Advice on Microchipping Your Pets

Advice on Microchipping Your Pets

Holiday time is nearly upon us, and some lucky pets may be joining us on our summer getaways. With this in mind, it’s important to take precautions before you go away.

June marks National Microchipping Month in the UK, and it’s a legal requirement for dogs to be microchipped. PDSA also recommend cats are microchipped as it’s the most reliable way of identifying them, and improves the chances of them being returned if lost.

PDSA Vet Olivia Anderson-Nathan said: “One of the most heartbreaking scenarios is when an injured animal is brought to us but isn’t microchipped, or the details on the chip aren’t up to date. You know the pet has a loving owner who will be desperate to know where they are, but there’s no way to let them know what has happened. These pets can end up in rescue centres if their owners are never found, which if they have strayed long distances may never happen. A simple microchip avoids all this.”

To help pet owners, Olivia has provided some top ‘need-to-knows’ when it comes to microchipping:

  • While cats don’t require ID, it’s the law for dogs to wear a collar with ID tag when outside the home. Legally, the collar or tag needs to show the owner’s name and address but including a phone number can be helpful so you can be contacted easily if someone finds your pet.
  • A single microchip will last for your pet’s lifetime. The chip can sometimes move around a little, which is why vets will scan over a pet’s whole body when checking for one. If the owner moves or a pet is rehomed they don’t need a new chip as the owner can just update their details with the microchip database – but it’s very important to remember to do this!
  • Getting a microchip shouldn’t be too sore – they are smaller than a grain of rice. It’s similar to getting any other injection like a vaccination and many pets don’t even notice it happening. It goes under the skin between their shoulder blades. They’re made of non-reactive material so shouldn’t cause any reaction or pain once inserted.
  • If your pet is found as a stray and brought to a vet or rescue centre, they will scan for the chip number then get in touch with the microchip company for the owner’s details so they can contact you. This is why it’s really important to make sure your details are always kept up-to-date in the database.
  • Microchipping costs can vary, but many councils, charities and veterinary clinics offer discounted or even free microchipping schemes. It’s worth researching what’s on offer in your area to get the best option for you and your pet.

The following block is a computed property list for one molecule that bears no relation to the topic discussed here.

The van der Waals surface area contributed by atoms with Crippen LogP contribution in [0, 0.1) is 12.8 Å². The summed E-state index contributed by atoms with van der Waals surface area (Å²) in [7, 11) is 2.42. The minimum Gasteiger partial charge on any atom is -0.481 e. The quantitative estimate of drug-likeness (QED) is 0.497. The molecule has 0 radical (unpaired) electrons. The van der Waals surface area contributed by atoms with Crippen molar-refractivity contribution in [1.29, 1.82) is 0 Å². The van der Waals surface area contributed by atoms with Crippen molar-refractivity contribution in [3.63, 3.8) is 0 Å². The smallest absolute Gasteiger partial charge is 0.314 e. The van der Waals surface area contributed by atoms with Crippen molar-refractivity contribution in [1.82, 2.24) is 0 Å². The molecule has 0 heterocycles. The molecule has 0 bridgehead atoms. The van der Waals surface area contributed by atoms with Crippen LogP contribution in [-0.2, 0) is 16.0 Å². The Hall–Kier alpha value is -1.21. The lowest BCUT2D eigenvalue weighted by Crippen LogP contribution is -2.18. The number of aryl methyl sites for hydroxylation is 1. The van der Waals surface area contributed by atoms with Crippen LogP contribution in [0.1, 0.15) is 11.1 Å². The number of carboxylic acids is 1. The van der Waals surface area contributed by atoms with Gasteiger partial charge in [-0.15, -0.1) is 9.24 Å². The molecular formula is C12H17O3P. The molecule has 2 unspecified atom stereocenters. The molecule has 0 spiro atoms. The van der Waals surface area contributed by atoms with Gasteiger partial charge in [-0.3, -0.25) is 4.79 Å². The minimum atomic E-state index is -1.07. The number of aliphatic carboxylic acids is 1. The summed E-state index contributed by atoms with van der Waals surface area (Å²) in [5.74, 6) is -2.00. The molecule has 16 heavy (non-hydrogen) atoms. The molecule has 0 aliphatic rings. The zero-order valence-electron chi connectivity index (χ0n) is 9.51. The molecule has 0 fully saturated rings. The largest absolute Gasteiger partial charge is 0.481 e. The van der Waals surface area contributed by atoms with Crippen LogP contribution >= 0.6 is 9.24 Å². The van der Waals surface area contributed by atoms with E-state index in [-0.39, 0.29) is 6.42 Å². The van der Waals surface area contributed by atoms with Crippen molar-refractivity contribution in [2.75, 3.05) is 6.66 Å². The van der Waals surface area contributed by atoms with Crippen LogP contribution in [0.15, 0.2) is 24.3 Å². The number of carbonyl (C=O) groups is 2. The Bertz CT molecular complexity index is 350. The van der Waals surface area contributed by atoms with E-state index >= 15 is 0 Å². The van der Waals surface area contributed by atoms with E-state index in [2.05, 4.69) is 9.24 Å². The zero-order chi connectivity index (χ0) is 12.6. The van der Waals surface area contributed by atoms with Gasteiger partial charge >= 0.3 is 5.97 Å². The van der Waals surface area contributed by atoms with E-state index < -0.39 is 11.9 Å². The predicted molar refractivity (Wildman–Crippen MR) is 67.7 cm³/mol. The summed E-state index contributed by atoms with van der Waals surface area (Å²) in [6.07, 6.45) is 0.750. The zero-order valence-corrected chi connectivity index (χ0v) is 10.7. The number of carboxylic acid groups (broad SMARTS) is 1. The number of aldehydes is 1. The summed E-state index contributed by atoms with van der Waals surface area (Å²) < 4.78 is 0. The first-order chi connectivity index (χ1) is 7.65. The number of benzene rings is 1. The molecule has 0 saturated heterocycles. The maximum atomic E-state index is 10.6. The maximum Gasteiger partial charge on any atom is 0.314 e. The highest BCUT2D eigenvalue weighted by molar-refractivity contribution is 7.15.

Microchipped pets stand a much better chance of being reunited with their owners should they ever go missing. For more information visit

PDSA is the UK’s leading vet charity. We’re on a mission to improve pet wellbeing through prevention, education and treatment. Funding from players of People’s Postcode Lottery helps us reach even more pet owners with vital advice and information.

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15 thoughts on “Advice on Microchipping Your Pets

  1. messedupmindblog says:

    Absolutely its worth doing. <y Alice was hit by a car and couldnt get herself home. Someone took her to the vets when they found her at the roadside and if not for her being chipped I would have lost her. I'd recommend it to everyone. Worth every penny!

  2. Pingback: Advice on Microchipping Your Pets - Katzenworld Shop

  3. World of Animals, Inc says:

    This is advice is so great for clearing up many of the potential worries owners may have. All pets, cats and dogs benefit immensely from microchip insertion, whether it’s the law or not.

    • Marc-André says:

      Indeed! And if you ever fancy adding some cat advice with a link back to your own page of course let us know. 🙂

  4. greg-in-washington says:

    In our county here in the USA, cats have to wear a collar and county license tag. Micro chips are not required, but as you say, it is worth the money if your cat gets lost and returned.

    • Marc-André says:

      I still think microchips should be mandatory as it makes it so much easier to re unite them. Oddly chips are going to be mandatory for dogs but not cats here in the U.K.

  5. Lauren says:

    I like microchips because they can’t be stolen and they can’t get caught in fences and things. They also make veterinary updates a very simple matter. You don’t have to keep buying new tags with every update; your vet simply makes a quick computer update to the implanted chip. I still keep decorative collars on our cats so people will not presume they don’t already have people. But we also keep Effie and Paladin in Effieland when they’re out, and the gates are always padlocked! Halvor is either in the locked shop or outdoors. He hates any sort of collar, but he would injure anyone who might try to carry him off! When kids have asked if they can pet him, I give them an emphatic NO! He scratches and bites!

    • Marc-André says:

      ? your bit about Halvor and the kids made me laugh. If anyone tried to pinch our four it would be far too easy as they’d cuddle them!!!

  6. Mollie Hunt says:

    Great advice! Also, make sure you keep your information updated on the microchipping company site and whatever central registry is available where you are. I just looked up one of mine and it had an obsolete phone number! Write down the number and the company and keep it with your cat’s important records.

    • Marc-André says:

      Our third cat had an address in Texas when we adopted him. ?

      Got that changed straight away as we wouldn’t want him to end up doing a trip abroad. ?

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